Healthy.net

Aromatherapy for the Digestive System Gilbert AZ

Looking for information on Aromatherapy for the Digestive System in Gilbert? We have compiled a list of businesses and services around Gilbert that should help you with your search. We hope this page helps you find information on Aromatherapy for the Digestive System in Gilbert.

Jan Coleman
(480) 213-8374
1400 N. Gilbert Rd.+ Ste. L
Gilbert, AZ
Membership Organizations
International Association for Colon Hydrotherapy (IACT)

Data Provided By:
William Morris
(480) 219-6058
5850 East Still Circle
Mesa, AZ
Membership Organizations
American Holistic Medical Association (AHMA)

Data Provided By:
Hollis King
(480) 219-6059
5850 East Still Circle
Mesa, AZ
Membership Organizations
American Holistic Medical Association (AHMA)

Data Provided By:
Dan Larke
(214) 725-5684
1097 West Elgin Street
Chandler, AZ
Membership Organizations
American Holistic Medical Association (AHMA)

Data Provided By:
Jacinda Aiken
(480) 782-6566
290 South Alma School Rd.+ Ste. 11
Chandler , AZ
Membership Organizations
International Association for Colon Hydrotherapy (IACT)

Data Provided By:
MaryAnn Shearer
(480) 899-3355
201 W. Guadalupe Rd.+ Suite 301
Gilbert, AZ
Membership Organizations
International Association for Colon Hydrotherapy (IACT)

Data Provided By:
Noel Carrasco
(928) 301-4646
5850 East Still Circle
Mesa, AZ
Membership Organizations
American Holistic Medical Association (AHMA)

Data Provided By:
Donese Worden
(480) 588-2233
6638 E. Baseline Rd.+ Ste. 101
Mesa, AZ
Membership Organizations
International Association for Colon Hydrotherapy (IACT)

Data Provided By:
Rose Lexa
(480) 844-0233
2210 W. Southern Ave.+ Ste. A3
Mesa , AZ
Membership Organizations
International Association for Colon Hydrotherapy (IACT)

Data Provided By:
Elizabeth Cohen
(480) 782-6566
290n South Alma School Road+ Ste. 11
Chandler, AZ
Membership Organizations
International Association for Colon Hydrotherapy (IACT)

Data Provided By:
Data Provided By:

Aromatherapy: Aromatherapy for the Digestive System

 (Excerpted from Aromatherapy: A Complete Guide to the Healing Art , Crossing Press , 1995)

Our health and vitality depend largely on how effectively we process and assimilate nutrients, as well as on how thoroughly we eliminate waste. What we eat is important, but so are how and when we eat. Creating a peaceful environment, eating fresh whole foods and proper elimination constitute a good start toward digestive harmony.

Aromas signal the brain that food is on the way, so simply sniffing a pleasant food aroma, such as pasta sauce or baking bread, begins a chain reaction that sets the stomach grumbling in anticipation. The response is almost immediate, as digestive fluids are released in the mouth, stomach and small intestine.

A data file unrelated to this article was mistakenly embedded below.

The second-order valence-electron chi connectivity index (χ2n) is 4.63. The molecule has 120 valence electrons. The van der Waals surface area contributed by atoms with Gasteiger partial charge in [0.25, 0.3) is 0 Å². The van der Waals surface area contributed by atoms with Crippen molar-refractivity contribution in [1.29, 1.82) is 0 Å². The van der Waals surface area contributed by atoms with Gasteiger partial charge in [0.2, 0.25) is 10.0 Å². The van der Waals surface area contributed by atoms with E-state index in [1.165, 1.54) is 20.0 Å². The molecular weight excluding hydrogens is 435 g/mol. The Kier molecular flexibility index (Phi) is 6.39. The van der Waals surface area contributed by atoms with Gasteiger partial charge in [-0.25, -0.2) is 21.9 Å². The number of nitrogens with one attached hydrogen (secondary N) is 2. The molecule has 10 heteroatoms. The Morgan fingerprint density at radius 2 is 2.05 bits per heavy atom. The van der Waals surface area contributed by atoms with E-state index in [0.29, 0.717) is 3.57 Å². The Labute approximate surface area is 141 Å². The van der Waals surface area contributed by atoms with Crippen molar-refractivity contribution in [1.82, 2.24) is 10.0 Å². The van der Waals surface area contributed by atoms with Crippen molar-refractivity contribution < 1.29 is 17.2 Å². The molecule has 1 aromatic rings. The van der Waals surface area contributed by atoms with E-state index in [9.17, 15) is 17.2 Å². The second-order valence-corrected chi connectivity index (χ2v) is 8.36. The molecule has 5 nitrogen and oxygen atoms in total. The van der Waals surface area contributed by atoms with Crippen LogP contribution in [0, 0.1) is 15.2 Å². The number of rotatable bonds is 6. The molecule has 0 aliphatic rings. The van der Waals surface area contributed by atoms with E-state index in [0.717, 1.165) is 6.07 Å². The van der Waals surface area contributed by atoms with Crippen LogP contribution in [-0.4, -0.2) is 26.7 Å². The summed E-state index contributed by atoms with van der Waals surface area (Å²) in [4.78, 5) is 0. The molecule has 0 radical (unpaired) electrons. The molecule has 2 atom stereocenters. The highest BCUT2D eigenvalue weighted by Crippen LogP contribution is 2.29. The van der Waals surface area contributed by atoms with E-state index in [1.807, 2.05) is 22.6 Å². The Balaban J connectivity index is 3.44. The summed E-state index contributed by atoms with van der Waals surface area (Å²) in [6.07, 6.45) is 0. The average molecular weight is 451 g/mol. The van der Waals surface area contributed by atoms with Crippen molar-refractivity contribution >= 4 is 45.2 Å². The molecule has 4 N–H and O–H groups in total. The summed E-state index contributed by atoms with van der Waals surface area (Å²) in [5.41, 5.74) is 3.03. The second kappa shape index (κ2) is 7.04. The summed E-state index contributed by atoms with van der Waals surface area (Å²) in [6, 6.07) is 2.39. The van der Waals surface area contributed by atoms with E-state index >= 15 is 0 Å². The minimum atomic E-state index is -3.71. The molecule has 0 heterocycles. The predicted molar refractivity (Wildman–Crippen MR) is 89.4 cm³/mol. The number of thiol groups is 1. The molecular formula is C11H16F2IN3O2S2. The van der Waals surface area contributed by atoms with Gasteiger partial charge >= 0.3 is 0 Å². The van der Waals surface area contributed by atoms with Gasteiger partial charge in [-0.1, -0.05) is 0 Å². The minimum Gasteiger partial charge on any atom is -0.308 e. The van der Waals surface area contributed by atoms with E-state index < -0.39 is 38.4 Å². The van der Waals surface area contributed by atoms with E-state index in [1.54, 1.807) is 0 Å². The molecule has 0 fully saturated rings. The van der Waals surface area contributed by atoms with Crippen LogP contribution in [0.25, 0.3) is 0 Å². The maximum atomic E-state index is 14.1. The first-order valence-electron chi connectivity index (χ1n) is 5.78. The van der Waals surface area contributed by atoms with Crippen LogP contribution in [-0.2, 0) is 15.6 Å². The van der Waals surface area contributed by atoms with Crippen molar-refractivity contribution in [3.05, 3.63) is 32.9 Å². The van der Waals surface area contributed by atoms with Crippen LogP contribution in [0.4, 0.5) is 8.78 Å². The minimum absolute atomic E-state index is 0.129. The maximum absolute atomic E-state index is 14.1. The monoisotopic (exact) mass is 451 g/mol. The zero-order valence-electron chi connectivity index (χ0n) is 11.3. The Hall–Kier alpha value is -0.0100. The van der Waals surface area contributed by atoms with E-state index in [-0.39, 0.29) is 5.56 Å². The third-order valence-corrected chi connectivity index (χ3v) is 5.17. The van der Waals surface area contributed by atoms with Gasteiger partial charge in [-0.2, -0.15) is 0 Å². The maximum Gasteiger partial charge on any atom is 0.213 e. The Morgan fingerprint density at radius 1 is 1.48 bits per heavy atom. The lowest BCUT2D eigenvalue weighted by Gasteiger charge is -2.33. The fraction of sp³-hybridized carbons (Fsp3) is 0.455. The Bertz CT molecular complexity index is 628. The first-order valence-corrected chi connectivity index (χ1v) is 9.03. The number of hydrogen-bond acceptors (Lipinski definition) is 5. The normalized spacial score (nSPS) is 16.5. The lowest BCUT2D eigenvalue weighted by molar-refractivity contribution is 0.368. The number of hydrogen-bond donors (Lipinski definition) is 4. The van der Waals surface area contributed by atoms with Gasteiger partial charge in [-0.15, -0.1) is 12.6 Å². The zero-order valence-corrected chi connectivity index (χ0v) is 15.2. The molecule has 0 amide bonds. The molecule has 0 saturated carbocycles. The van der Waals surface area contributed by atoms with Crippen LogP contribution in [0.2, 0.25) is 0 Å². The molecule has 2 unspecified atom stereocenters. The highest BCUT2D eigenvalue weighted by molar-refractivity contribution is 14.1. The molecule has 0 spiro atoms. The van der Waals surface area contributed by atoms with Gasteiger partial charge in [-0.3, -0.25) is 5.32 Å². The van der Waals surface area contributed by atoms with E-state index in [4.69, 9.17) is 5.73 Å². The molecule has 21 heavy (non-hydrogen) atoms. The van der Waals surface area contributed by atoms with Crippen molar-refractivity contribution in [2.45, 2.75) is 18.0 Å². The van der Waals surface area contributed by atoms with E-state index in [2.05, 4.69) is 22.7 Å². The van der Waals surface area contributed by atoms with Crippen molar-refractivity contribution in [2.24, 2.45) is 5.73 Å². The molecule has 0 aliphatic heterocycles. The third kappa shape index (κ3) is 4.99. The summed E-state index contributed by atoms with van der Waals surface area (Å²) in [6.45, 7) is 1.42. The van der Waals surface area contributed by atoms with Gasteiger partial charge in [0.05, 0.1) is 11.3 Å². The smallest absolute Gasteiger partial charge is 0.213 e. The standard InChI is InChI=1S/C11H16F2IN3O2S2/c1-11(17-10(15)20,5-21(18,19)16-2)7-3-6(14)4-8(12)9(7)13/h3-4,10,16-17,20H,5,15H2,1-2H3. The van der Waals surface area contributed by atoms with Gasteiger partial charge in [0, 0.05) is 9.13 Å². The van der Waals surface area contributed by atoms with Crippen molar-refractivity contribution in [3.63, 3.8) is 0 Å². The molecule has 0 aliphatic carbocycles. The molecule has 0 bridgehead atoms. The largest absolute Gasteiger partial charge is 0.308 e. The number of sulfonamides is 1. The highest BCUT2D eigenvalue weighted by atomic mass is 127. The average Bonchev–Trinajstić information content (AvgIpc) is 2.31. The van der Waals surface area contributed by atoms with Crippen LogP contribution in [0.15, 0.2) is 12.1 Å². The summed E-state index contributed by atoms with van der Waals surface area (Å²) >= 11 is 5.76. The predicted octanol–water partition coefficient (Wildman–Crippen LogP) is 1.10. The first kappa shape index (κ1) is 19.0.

The essential oils found in common culinary herbs such as rosemary, basil, cumin, anise, coriander, ginger and cinnamon not only make food tasty, but help digestion. In addition, some spices have special applications: cumin relieves indigestion-promoted headaches, rosemary improves poor food absorption, and basil helps overcome nausea even from chemotherapy or radiation treatments, even when conventional anti-nausea drugs have had little effect. Lemongrass is used in Southeast Asia to relieve indigestion. To decrease appetite, try dill and fennel.

If you are plagued by ulcers or stomach acidity, try chamomile and sandalwood. Fennel seed and melissa relax the stomach muscles while soothing irritation and inflammation. Try a small amount of honey flavored with one of these oils in a cup of herb tea. (See the "Essential Oils in the Kitchen" chapter for instructions on how to make this honey.)

Poor digestion can also result from too little hydrochloric acid, which is needed to break down protein. Improperly digested protein is thought to be a cause of certain food allergies. Black pepper and juniper berry both increase stomach acid. Use these essential oils in a massage blend over the stomach, add fresh-ground pepper to your meal, or chew a couple of juniper berries before eating.

Ginger is one of the best remedies for nausea- especially motion and morning sickness-with peppermint running a close second. The British medical journal Lancet reported ginger more effective than the popular antihistamine drug Dramamine for preventing motion sickness, and unlike the drug ginger doesn't leave you feeling sluggish. These essential oils can be used in a 2-percent massage blend, although herb teas are both effective and tasty. Even eating ginger cookies, a piece of crystallized ginger (sold in Chinese food stores) or peppermint candy works.

Tummy Soother Massage Oil
5 drops chamomile
3 drops dill
2 drops ginger
2 drops peppermint
1 ounce carrier oil

Combine oils and gently massage the abdomen. For kids, use half the number of drops in the recipe.

Digestive Tonic Tea
1 teaspoon gingerroot
1/4 teaspoon cinnamon bark
1 teaspoon peppermint
1/2 teaspoon anise
1/4 teaspoon cardamom
3 cups wat...

Click here to read the rest of this article from Healthy.net

Home       Wellness       Health A-Z       Alternative Therapies       Find a Practitioner       Healthy Products       Bookstore       Wellness Inventory
Healthy Kitchen       Healthy Woman       Healthy Man       Healthy Child       Healthy Aging       Wellness Center       Nutrition Center       Fitness Center
Free Newsletter      What Doctor's Don't Tell You      Stevia.com      Discount Lab Tests      First Aid      Global Health Calendar      Privacy Policy     Contact Us

Disclaimer: The information provided on HealthWorld Online is for educational purposes only and IS NOT intended as a substitute for professional medical advice, diagnosis, or treatment. Always seek professional medical advice from your physician or other qualified healthcare provider with any questions you may have regarding a medical condition.